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Materials Science Experiments And Engineering Statistics

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2003 Annual Conference


Nashville, Tennessee

Publication Date

June 22, 2003

Start Date

June 22, 2003

End Date

June 25, 2003



Conference Session

Materials Curricula: Modeling & Math

Page Count


Page Numbers

8.838.1 - 8.838.9



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Paper Authors

author page

Surendra Gupta

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NOTE: The first page of text has been automatically extracted and included below in lieu of an abstract

Session 2464

Materials Science Experiments and Engineering Statistics

Surendra K. Gupta and Carol E. Marchetti Rochester Institute of Technology


This paper describes three of the five engineering modules being developed for use in three statistics courses: 314 – Engineering Statistics, 351 – Probability & Statistics I, and 352 – Probability & Statistics II. 314 is a mandatory course for all mechanical engineering (BSME) students; 351 & 352 are mandatory for all industrial & systems (BSIE) engineering students. To answer a student’s (often unasked) question “why should I learn this?” in these courses, we sought to develop several engineering application modules. The intent of these modules is to provide the student with context for statistics concepts and the motivation to learn them.

The only engineering courses with hands-on lab experience that all BSME & BSIE students take before or concurrently with these statistics courses are 343 – Materials Processing and 344 – Materials Science. Consequently, we chose experiments or experimental data from these two materials courses for designing the modules. Funding from a Provost’s Learning Innovations Grant is providing support for a materials science and a statistics professor in development of these five modules.

Statistics textbooks have data from engineering applications, but the problems tend to be simplistic in nature. From the one or two sentences of background information that are usually provided with textbook problems, it is difficult to understand why someone would want to collect and analyze this data. We have created modules consisting of more complete problems, including why someone would want to examine this type of data and how the statistical method used will provide a solution. Each stand-alone module contains a background and description of an engineering problem. In some cases data is provided, in others the mechanism for data collection is provided. Statistical processing of data, presentation of reduced results, and interpretation are a part of each module. The modules can be assigned to students individually or in teams.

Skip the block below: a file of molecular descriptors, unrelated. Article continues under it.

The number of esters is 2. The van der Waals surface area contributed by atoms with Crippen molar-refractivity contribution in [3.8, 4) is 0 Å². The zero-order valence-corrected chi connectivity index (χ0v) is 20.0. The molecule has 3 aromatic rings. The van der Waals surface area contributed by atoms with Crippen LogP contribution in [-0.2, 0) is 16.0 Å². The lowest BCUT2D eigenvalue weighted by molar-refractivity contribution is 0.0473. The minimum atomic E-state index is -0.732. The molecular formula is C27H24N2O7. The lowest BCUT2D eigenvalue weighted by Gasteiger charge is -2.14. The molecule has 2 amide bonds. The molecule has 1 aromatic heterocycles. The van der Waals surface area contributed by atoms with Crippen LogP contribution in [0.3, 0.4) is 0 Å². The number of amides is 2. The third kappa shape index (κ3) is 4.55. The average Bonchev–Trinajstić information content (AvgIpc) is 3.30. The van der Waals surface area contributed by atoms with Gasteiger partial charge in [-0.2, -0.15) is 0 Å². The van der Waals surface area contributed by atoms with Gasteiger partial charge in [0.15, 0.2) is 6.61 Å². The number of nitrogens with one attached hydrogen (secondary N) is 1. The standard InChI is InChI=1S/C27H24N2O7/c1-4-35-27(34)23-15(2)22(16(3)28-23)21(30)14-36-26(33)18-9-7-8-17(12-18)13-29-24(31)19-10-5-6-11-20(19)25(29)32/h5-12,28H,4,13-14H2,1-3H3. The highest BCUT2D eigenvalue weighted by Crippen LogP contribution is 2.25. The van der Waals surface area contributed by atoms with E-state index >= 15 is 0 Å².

The first module is a hands-on kit to collect mass, diameter and thickness data of a set of 100 new pennies and 100 old pennies. Statistical analysis of data is then combined with interpretation to explain the differences between the new and old pennies. The second module involves a collection of Rockwell hardness data on several samples of hardened tool steel, and statistical methodology is used to predict probable range of hardness values of the next sample. The third module involves collecting load versus indentation size data in micro-hardness testing of a polished steel specimen, and statistical method is used to determine the uncertainty in the resulting hardness values.

Proceedings of the 2003 American Society of Engineering Education Annual Conference & Exposition Copyright © 2003, American Society of Engineering Education

Gupta, S. (2003, June), Materials Science Experiments And Engineering Statistics Paper presented at 2003 Annual Conference, Nashville, Tennessee. 10.18260/1-2--11618

ASEE holds the copyright on this document. It may be read by the public free of charge. Authors may archive their work on personal websites or in institutional repositories with the following citation: © 2003 American Society for Engineering Education. Other scholars may excerpt or quote from these materials with the same citation. When excerpting or quoting from Conference Proceedings, authors should, in addition to noting the ASEE copyright, list all the original authors and their institutions and name the host city of the conference. - Last updated April 1, 2015